The sharing of misinformation — including such blatantly false “fake news” — is of course a serious problem. According to a popular interpretation of why it happens, when deciding what to share, social media users don’t care if a “news” item is true or not, so long as it furthers their own agenda: that is, we are in a “post-truth” era. One recent study suggested, for example, that knowing something is false has little impact on the likelihood of sharing. However, a new paper by a team of researchers from MIT and the University of Regina in Canada further challenges that bleak view.

The studies reported in the paper, available as a preprint on PsyArXiv, suggest that in fact, social media users do care whether an item is accurate or not — they just get distracted by other motives (such as wanting to secure new followers or likes) when deciding what to share. As part of their study, the researchers also showed that a simple intervention that targeted a group of oblivious Twitter users increased the quality of the news that they shared. “Our results translate directly into a scalable anti-misinformation intervention that is easily implementable by social media platforms,” they write.

Continue reading “Most People Who Share “Fake News” Do Care About The Accuracy Of News Items — They’re Just Distracted”

When A Word Is On The Tip Of Our Tongue, We Are More Likely To Take Risks

GettyImages-960038018.jpgBy Matthew Warren

“What’s the name of that actor again? The one who was on that show? Oh, it’s right on the tip of my tongue..!”

That “tip-of-the-tongue” state — where we feel that we’re just on the verge of recalling a word or name — is probably familiar to us all. And it’s been the subject of much research by psycholinguists, who think it happens when we’re able to retrieve a concept or meaning, but not translate that into the letters and sounds of a word.

Now a new study in Memory & Cognition has found that when people experience tip-of-the-tongue states, they also become more likely to take risks — suggesting that the phenomenon can exert a surprising influence on completely unrelated behaviour.

Continue reading “When A Word Is On The Tip Of Our Tongue, We Are More Likely To Take Risks”

We Consistently Overestimate How Much Other People Will Enjoy Or Pay For Stuff

GettyImages-481967982.jpg

By Emma Young

Imagine taking a two-week holiday to the Bahamas. Sand, sea, and reef — who wouldn’t love it? I mean, personally, though I would love aspects of it, I’m quickly bored on a beach, I’m too nervous of deep water to dive and excessive sun brings me out in a rash. But that’s just me. Anyone else would just adore it….right?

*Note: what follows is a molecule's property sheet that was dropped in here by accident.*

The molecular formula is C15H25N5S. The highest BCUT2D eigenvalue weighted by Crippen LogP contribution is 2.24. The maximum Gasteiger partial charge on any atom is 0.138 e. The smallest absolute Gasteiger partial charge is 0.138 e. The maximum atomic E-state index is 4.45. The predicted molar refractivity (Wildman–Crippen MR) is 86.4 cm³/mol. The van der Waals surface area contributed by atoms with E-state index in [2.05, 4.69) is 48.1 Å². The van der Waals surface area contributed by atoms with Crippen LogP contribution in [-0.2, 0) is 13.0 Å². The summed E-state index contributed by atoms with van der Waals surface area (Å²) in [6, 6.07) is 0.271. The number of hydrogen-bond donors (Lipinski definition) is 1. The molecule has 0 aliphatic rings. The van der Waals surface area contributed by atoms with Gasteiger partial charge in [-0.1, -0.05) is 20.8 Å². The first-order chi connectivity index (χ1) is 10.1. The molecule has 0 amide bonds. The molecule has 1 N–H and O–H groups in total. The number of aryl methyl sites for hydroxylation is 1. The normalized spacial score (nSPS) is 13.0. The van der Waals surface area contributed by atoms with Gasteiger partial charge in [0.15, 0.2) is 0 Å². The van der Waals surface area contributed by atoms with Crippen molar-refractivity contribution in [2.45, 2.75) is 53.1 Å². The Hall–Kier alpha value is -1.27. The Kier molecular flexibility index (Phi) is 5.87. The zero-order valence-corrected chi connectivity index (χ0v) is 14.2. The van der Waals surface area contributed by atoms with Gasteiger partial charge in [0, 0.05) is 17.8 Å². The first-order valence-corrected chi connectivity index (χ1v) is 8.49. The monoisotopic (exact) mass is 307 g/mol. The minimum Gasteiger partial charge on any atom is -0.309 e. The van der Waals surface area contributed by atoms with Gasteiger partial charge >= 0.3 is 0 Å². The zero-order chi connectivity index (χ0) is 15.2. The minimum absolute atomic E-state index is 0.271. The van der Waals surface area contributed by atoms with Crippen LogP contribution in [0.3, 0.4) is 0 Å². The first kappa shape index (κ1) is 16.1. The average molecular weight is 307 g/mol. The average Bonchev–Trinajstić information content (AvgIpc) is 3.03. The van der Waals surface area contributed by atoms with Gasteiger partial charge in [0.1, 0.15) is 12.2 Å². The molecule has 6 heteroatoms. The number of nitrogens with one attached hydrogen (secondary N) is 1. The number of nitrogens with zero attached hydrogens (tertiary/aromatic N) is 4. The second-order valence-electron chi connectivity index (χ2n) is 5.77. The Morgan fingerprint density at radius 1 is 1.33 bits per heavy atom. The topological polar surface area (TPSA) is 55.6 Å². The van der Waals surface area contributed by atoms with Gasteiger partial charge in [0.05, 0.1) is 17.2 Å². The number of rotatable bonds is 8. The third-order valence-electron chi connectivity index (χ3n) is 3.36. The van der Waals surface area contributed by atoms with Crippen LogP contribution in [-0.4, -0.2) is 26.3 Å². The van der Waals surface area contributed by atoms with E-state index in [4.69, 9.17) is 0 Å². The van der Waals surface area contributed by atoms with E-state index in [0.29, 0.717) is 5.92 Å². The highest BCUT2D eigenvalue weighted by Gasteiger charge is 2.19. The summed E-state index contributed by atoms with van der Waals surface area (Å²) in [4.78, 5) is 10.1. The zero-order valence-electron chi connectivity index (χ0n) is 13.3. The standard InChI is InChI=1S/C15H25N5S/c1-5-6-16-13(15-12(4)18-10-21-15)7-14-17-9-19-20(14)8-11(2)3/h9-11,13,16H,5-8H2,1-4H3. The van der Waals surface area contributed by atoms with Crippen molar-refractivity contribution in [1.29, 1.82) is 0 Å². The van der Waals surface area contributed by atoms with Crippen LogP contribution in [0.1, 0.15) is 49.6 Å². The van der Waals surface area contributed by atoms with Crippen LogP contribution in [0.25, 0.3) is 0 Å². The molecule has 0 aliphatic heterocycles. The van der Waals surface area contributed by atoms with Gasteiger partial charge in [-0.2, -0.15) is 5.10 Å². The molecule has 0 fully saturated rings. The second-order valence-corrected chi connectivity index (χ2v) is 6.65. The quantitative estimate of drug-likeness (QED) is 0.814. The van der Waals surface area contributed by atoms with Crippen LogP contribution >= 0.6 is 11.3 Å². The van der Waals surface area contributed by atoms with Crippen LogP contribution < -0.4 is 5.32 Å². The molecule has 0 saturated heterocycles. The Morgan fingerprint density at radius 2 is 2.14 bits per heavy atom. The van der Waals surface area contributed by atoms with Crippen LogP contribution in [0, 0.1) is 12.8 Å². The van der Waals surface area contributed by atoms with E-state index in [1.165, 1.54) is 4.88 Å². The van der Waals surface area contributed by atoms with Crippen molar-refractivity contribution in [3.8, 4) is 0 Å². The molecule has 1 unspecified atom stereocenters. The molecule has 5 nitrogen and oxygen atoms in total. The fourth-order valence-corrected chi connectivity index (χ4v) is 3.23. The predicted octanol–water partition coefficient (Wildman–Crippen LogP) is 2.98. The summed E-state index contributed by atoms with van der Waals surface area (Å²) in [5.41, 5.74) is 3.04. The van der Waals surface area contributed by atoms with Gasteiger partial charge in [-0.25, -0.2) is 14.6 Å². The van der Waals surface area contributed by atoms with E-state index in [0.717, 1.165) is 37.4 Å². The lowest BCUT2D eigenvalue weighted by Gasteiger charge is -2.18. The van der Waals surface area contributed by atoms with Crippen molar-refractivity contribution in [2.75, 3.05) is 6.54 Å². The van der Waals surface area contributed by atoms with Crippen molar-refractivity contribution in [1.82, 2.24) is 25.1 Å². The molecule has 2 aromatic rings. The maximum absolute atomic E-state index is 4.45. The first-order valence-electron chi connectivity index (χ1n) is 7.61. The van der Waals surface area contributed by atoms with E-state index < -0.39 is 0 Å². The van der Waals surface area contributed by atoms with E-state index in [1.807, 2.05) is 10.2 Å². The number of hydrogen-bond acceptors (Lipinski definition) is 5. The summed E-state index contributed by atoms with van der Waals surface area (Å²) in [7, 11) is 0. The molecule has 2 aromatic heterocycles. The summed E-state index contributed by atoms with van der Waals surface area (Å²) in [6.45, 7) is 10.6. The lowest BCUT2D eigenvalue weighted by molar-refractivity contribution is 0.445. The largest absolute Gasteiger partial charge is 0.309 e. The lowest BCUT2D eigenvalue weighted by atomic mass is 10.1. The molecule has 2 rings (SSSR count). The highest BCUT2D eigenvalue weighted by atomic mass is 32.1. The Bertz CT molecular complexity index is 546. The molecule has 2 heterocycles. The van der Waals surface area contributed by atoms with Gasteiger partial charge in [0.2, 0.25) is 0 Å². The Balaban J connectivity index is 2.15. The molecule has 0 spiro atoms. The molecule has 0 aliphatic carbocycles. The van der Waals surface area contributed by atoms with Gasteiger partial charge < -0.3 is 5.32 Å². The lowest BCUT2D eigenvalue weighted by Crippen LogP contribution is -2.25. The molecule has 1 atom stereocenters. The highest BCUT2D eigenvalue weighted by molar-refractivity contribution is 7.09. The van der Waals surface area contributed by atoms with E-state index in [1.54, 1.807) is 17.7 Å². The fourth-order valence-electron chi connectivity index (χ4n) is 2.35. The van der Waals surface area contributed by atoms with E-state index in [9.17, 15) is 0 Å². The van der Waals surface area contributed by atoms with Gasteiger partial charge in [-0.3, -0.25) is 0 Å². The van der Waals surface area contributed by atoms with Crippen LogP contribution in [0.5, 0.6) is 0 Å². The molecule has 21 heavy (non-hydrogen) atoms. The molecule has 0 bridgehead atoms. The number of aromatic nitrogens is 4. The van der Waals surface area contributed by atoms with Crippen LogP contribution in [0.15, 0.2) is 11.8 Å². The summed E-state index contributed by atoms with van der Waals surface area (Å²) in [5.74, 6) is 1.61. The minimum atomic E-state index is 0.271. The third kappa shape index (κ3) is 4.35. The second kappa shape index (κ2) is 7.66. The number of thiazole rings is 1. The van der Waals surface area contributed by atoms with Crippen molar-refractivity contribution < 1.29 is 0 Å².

This, it turns out, is a classic example of a bias, dubbed the overestimation bias, revealed in a new paper, published in the Journal of Experimental Psychology. In a series of studies involving thousands of participants, Minah Jung at New York University and colleagues found that we over-estimate how much other people will enjoy, pay for or wait for a desirable experience or object. The team thinks this is because while we can appreciate that a predominantly positive experience may have some downsides for us personally, we tend to assume that for somebody else, it will be more purely perfect.

Continue reading “We Consistently Overestimate How Much Other People Will Enjoy Or Pay For Stuff”

Thinking About Past Generations Could Help Us Tackle Climate Change

GettyImages-1167565215.jpg

By Emily Reynolds

Rhetoric around climate change often calls on us to think of future generations: if we don’t suffer the effects, then our children and our children’s children will. For some, this sense of obligation could be motivating. But for others, the distant time frame may be a barrier to truly grappling with the issue.

Now, a new study in Personality and Social Psychology Bulletin suggests one method to get people thinking about their duty to future generations is to think about the past.

Continue reading “Thinking About Past Generations Could Help Us Tackle Climate Change”

The More We See Fake News, The More Likely We Are To Share It

gettyimages-491486796.jpg

By Emily Reynolds

Over the last few years, so-called “fake news” — purposefully untrue misinformation spread online — has become more and more of a concern. From extensive media coverage of the issue to government committees being set up for its investigation, fake news is at the top of the agenda — and more often than we’d like, on top of our newsfeeds.

But how does exposure to misinformation impact the way we respond to it? A new study, published in Psychological Science, suggests that the more we see it, the more we’re likely to spread it. And considering the fact that fake news is more likely to go viral than real news, this could have worrying implications.

Continue reading “The More We See Fake News, The More Likely We Are To Share It”